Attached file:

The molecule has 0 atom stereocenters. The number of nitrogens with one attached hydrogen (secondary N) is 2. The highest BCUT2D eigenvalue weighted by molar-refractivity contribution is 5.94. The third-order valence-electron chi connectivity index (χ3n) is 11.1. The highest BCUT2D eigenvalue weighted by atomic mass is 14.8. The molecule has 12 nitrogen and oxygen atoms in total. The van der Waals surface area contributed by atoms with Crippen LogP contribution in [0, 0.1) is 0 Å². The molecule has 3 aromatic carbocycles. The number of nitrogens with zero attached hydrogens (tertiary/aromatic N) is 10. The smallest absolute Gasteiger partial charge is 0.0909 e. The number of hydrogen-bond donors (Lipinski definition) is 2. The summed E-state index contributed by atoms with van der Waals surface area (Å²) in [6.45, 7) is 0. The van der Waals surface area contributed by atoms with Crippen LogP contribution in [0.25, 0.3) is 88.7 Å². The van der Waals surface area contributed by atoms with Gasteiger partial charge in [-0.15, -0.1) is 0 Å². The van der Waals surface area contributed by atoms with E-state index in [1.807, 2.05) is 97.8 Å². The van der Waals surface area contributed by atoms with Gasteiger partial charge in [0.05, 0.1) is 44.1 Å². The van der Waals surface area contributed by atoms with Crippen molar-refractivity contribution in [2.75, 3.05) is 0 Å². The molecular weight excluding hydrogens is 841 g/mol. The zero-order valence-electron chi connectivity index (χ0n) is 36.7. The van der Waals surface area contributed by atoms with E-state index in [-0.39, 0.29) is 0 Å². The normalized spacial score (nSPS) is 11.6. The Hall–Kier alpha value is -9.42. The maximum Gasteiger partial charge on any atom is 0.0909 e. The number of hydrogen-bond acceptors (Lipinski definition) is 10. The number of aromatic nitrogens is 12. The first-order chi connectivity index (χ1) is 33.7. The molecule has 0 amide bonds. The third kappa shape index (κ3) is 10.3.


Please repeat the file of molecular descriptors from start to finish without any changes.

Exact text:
The molecule has 0 atom stereocenters. The number of nitrogens with one attached hydrogen (secondary N) is 2. The highest BCUT2D eigenvalue weighted by molar-refractivity contribution is 5.94. The third-order valence-electron chi connectivity index (χ3n) is 11.1. The highest BCUT2D eigenvalue weighted by atomic mass is 14.8. The molecule has 12 nitrogen and oxygen atoms in total. The van der Waals surface area contributed by atoms with Crippen LogP contribution in [0, 0.1) is 0 Å². The molecule has 3 aromatic carbocycles. The number of nitrogens with zero attached hydrogens (tertiary/aromatic N) is 10. The smallest absolute Gasteiger partial charge is 0.0909 e. The number of hydrogen-bond donors (Lipinski definition) is 2. The summed E-state index contributed by atoms with van der Waals surface area (Å²) in [6.45, 7) is 0. The van der Waals surface area contributed by atoms with Crippen LogP contribution in [0.25, 0.3) is 88.7 Å². The van der Waals surface area contributed by atoms with Gasteiger partial charge in [-0.15, -0.1) is 0 Å². The van der Waals surface area contributed by atoms with E-state index in [1.807, 2.05) is 97.8 Å². The van der Waals surface area contributed by atoms with Gasteiger partial charge in [0.05, 0.1) is 44.1 Å². The van der Waals surface area contributed by atoms with Crippen molar-refractivity contribution in [2.75, 3.05) is 0 Å². The molecular weight excluding hydrogens is 841 g/mol. The zero-order valence-electron chi connectivity index (χ0n) is 36.7. The van der Waals surface area contributed by atoms with E-state index in [-0.39, 0.29) is 0 Å². The normalized spacial score (nSPS) is 11.6. The Hall–Kier alpha value is -9.42. The maximum Gasteiger partial charge on any atom is 0.0909 e. The number of hydrogen-bond acceptors (Lipinski definition) is 10. The number of aromatic nitrogens is 12. The first-order chi connectivity index (χ1) is 33.7. The molecule has 0 amide bonds. The third kappa shape index (κ3) is 10.3.